The 16th Street Baptist Church in Birmingham, Alabama was bombed on Sunday, September 15, 1963 as an act of white supremacist terrorism. The explosion at the African-American church, which killed four girls, marked a turning point in the United States 1960s Civil Rights Movement and contributed to support for passage of the Civil Rights Act of 1964.
The church was used as a meeting-place for civil rights leaders such as Martin Luther King, Jr., Ralph David Abernathy and Fred Shuttlesworth. Tensions were escalated when the Southern Christian Leadership Conference (SCLC) and the Congress on Racial Equality (CORE) became involved in a campaign to register African Americans to vote in Birmingham.
The campaign was successful. The demonstrations led to an agreement in May between the city’s business leaders and the Southern Christian Leadership Conference (SCLC) to integrate public facilities in the city.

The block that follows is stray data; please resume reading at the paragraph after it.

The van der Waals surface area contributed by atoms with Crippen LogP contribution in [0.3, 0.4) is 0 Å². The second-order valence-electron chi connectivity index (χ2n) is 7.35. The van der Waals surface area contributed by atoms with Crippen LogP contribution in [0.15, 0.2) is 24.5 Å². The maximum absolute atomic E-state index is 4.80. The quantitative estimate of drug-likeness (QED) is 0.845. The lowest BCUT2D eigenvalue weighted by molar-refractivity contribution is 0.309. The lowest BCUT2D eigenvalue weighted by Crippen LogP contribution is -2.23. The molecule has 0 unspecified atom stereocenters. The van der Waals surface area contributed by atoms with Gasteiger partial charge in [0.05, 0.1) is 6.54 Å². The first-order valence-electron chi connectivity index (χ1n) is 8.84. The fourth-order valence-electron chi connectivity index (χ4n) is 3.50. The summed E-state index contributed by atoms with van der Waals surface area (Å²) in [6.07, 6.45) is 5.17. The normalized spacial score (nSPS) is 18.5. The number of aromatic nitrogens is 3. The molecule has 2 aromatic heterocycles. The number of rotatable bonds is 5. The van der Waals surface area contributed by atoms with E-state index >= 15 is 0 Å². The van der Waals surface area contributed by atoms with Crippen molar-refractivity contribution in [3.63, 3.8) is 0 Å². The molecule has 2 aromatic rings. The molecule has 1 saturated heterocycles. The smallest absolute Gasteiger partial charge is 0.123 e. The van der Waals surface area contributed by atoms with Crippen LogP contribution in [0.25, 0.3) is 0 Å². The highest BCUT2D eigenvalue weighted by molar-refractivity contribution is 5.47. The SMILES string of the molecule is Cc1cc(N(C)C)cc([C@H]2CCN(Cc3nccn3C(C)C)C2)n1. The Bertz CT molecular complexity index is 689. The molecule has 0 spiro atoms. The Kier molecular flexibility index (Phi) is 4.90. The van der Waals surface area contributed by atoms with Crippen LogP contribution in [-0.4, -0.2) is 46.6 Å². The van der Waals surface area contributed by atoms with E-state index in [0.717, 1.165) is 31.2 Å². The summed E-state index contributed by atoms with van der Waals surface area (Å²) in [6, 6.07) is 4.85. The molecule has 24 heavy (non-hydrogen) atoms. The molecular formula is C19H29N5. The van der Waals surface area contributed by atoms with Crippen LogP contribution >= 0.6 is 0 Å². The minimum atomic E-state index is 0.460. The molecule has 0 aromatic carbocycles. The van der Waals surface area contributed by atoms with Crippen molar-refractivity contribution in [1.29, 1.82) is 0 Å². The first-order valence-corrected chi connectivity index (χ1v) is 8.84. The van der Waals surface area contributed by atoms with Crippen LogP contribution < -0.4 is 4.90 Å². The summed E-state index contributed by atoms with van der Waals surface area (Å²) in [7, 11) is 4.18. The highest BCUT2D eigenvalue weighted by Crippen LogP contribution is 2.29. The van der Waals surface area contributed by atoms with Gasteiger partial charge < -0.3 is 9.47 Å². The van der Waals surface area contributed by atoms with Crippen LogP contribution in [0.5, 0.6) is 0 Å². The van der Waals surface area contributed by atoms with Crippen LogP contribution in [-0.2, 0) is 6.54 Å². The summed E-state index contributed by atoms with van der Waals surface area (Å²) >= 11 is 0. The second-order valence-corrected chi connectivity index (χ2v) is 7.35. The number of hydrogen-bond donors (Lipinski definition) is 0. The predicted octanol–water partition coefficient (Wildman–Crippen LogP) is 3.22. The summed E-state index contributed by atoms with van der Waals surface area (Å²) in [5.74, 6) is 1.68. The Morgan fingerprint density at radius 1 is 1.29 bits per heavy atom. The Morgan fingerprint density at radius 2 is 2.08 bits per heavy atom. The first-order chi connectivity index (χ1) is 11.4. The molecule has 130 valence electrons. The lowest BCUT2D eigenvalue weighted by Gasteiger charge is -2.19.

Today, we honor the memory of three precious girls, Addie Mae Collins, Cynthia Wesley, Carole Robertson, and Denise McNair were killed in the bombing of the 16th Street Baptist Church.
Let us commit today, to remember why these young ladies died, and let us commit to making sure every vote and every voice is heard, not just in places like Birmingham, Alabama, but right here in Collin County!